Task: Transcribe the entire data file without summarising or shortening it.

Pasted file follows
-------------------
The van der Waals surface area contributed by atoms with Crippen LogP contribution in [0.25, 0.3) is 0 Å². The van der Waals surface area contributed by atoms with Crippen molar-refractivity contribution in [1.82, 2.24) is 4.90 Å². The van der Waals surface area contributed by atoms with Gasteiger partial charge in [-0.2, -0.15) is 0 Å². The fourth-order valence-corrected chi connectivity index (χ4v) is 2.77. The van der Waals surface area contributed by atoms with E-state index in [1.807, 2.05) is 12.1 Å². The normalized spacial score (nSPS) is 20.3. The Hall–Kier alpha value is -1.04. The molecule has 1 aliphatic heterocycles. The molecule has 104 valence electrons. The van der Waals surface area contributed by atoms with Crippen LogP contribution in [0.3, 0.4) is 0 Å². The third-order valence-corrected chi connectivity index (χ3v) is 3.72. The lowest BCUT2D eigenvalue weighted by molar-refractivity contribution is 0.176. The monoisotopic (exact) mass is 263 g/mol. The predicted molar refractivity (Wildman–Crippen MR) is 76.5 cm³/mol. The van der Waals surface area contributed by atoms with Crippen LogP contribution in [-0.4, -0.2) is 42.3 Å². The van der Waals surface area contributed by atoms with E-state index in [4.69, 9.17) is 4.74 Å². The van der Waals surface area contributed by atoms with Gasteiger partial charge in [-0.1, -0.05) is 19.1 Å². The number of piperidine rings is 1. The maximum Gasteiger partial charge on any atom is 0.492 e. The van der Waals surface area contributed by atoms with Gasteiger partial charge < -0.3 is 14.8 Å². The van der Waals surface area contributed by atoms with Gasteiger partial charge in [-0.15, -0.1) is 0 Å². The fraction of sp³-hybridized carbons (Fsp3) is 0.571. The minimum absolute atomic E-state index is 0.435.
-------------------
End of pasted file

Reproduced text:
The van der Waals surface area contributed by atoms with Crippen LogP contribution in [0.25, 0.3) is 0 Å². The van der Waals surface area contributed by atoms with Crippen molar-refractivity contribution in [1.82, 2.24) is 4.90 Å². The van der Waals surface area contributed by atoms with Gasteiger partial charge in [-0.2, -0.15) is 0 Å². The fourth-order valence-corrected chi connectivity index (χ4v) is 2.77. The van der Waals surface area contributed by atoms with E-state index in [1.807, 2.05) is 12.1 Å². The normalized spacial score (nSPS) is 20.3. The Hall–Kier alpha value is -1.04. The molecule has 1 aliphatic heterocycles. The molecule has 104 valence electrons. The van der Waals surface area contributed by atoms with Crippen LogP contribution in [0.3, 0.4) is 0 Å². The third-order valence-corrected chi connectivity index (χ3v) is 3.72. The lowest BCUT2D eigenvalue weighted by molar-refractivity contribution is 0.176. The monoisotopic (exact) mass is 263 g/mol. The predicted molar refractivity (Wildman–Crippen MR) is 76.5 cm³/mol. The van der Waals surface area contributed by atoms with Crippen LogP contribution in [-0.4, -0.2) is 42.3 Å². The van der Waals surface area contributed by atoms with E-state index in [4.69, 9.17) is 4.74 Å². The van der Waals surface area contributed by atoms with Gasteiger partial charge in [-0.1, -0.05) is 19.1 Å². The number of piperidine rings is 1. The maximum Gasteiger partial charge on any atom is 0.492 e. The van der Waals surface area contributed by atoms with Gasteiger partial charge < -0.3 is 14.8 Å². The van der Waals surface area contributed by atoms with Gasteiger partial charge in [-0.15, -0.1) is 0 Å². The fraction of sp³-hybridized carbons (Fsp3) is 0.571. The minimum absolute atomic E-state index is 0.435.